In the alternative, the Senior Commissioner found that it was clear that the applicant was unlikely to return to the firm, which is a relevant consideration in determining any compensation that may be awarded in the event of a finding of unfair dismissal.

In respect of the claim of denied contractual benefits, the Senior Commissioner found that the applicant was an employee who was paid a percentage of fees paid by the client to the respondent. Therefore, he was a person who was wholly remunerated by percentage reward and was excluded thereby from the coverage of the Minimum Conditions of Employment Act 1993. The applicant was found to have been denied a contractual benefit of 40 days' annual leave. The Senior Commissioner found that annual leave entitlements are an implied term of the contract of employment as annual leave is regarded as a notoriously well-known entitlement of all employees in Australia.

The Senior Commissioner determined that the applicant was not entitled to any payment in lieu of notice as the respondent did not terminate the applicant's employment. The Senior Commissioner noted that if he was wrong in that regard then the applicant would still not be entitled to any payment for notice as it is not an entitlement arising under the contract of employment and cannot be recovered as a denied contractual benefit.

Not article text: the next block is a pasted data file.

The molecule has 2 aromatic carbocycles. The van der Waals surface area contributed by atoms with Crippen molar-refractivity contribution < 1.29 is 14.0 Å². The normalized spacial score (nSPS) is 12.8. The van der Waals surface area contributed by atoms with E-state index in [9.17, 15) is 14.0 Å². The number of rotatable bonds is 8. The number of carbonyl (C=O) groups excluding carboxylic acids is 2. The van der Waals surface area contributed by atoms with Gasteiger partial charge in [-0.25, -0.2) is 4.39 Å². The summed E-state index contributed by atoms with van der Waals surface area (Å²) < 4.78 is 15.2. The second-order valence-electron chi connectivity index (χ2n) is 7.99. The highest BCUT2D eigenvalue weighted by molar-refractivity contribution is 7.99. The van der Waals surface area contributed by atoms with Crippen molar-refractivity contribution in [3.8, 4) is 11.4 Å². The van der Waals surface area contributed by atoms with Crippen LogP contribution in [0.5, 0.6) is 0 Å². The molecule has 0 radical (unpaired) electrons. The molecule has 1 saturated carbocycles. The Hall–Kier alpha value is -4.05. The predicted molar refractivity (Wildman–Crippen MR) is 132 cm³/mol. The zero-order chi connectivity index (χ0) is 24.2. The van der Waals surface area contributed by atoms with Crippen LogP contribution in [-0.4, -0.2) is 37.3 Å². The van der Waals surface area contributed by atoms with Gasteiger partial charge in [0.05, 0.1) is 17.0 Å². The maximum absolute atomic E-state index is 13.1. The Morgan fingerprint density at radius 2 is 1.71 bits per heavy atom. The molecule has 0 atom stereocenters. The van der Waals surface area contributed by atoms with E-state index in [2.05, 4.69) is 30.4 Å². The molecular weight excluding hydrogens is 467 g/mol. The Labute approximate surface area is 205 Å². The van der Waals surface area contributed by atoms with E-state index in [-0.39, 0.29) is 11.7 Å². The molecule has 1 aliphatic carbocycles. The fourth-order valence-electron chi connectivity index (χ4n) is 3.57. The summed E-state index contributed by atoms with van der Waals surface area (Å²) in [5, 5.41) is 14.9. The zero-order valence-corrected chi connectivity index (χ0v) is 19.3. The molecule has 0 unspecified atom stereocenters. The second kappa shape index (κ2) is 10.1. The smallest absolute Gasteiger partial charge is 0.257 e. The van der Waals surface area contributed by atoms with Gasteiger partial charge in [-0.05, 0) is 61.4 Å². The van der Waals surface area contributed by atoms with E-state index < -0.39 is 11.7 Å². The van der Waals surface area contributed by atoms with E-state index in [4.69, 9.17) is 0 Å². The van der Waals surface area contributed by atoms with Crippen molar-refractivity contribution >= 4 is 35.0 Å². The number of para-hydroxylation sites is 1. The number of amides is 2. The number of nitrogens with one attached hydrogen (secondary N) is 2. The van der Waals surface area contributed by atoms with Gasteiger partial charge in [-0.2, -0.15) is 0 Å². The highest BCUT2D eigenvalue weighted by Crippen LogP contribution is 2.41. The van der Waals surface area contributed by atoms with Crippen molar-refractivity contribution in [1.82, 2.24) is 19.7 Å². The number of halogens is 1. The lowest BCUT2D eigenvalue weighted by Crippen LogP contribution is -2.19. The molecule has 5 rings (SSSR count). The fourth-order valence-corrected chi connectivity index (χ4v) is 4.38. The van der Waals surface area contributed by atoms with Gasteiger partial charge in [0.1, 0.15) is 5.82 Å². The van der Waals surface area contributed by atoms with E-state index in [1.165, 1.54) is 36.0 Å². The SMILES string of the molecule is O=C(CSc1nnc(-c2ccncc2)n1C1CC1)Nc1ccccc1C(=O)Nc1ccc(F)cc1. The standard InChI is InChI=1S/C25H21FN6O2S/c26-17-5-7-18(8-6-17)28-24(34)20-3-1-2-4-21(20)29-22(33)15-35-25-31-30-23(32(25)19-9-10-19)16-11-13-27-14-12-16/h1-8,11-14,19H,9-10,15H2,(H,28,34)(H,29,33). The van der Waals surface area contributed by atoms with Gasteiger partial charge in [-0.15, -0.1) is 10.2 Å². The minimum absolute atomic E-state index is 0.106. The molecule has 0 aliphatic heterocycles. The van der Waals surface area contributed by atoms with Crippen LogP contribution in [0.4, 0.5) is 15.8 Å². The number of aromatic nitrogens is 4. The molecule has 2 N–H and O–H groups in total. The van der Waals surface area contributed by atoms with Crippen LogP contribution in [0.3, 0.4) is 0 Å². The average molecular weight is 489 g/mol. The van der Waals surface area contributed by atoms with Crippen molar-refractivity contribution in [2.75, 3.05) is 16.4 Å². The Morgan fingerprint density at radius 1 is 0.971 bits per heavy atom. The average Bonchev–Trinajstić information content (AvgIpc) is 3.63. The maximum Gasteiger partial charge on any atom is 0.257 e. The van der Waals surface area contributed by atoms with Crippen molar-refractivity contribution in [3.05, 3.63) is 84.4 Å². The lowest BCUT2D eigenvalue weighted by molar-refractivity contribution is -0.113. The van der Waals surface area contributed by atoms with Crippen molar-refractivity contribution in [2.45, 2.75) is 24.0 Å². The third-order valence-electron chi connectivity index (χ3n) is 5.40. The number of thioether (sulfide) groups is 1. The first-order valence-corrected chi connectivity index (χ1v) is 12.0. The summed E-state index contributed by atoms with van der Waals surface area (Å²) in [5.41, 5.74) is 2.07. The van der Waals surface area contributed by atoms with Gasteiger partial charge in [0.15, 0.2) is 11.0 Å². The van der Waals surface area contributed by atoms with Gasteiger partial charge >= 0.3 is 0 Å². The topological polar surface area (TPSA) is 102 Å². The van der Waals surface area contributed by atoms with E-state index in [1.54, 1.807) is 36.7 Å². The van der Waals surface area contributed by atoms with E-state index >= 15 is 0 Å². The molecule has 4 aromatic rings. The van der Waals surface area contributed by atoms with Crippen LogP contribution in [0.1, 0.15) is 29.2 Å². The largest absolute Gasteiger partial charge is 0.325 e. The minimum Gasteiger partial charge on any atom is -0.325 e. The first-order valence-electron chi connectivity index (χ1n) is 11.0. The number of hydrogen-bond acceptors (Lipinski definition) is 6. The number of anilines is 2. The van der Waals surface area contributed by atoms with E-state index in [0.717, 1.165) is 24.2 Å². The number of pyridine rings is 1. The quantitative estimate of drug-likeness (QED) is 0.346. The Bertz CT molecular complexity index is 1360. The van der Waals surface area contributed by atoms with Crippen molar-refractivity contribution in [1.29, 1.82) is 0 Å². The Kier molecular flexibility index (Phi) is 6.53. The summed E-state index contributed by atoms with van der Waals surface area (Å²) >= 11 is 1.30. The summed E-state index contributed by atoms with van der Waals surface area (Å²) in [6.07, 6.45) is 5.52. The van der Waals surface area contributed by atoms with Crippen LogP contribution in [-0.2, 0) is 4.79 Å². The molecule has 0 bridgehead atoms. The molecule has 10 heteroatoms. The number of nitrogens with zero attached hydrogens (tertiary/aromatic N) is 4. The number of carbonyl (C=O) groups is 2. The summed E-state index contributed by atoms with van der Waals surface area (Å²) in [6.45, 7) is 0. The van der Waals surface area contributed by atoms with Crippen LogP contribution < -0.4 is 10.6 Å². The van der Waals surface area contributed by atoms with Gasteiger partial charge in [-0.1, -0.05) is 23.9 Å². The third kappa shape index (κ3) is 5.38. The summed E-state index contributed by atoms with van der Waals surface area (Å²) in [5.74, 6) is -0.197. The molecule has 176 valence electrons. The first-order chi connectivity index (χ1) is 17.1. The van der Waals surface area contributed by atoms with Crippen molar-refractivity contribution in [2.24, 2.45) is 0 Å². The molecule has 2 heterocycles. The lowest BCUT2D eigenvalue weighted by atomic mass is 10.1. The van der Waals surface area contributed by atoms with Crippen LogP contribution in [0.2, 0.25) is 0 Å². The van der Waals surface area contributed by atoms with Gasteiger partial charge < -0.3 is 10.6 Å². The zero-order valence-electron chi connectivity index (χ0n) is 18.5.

The applicant argued the Commission should assess his claim based on an estimate of reasonable value for services performed instead of the remuneration agreement that was included in the contract of employment. The Senior Commissioner found that the contract of employment was valid and enforceable and that there was no basis to set aside the contract in favour of the above principle. Whilst the Senior Commissioner had concerns about the very low amount of income earned by the applicant as a solicitor, he was limited to discovering the terms of the contract and determining whether any benefit had been denied.

The Senior Commissioner ordered that an admitted debt owed by the respondent to the applicant be paid along with 40 days of annual leave. As the applicant was paid by percentage reward, the annual leave is to be paid at an average monthly rate based on the applicant's earnings over his period of employment.

The respondent has since filed an appeal to the Full Bench of the Commission, which is yet to be heard.

The decision can be read here.

Clause of industrial agreement must be read as a whole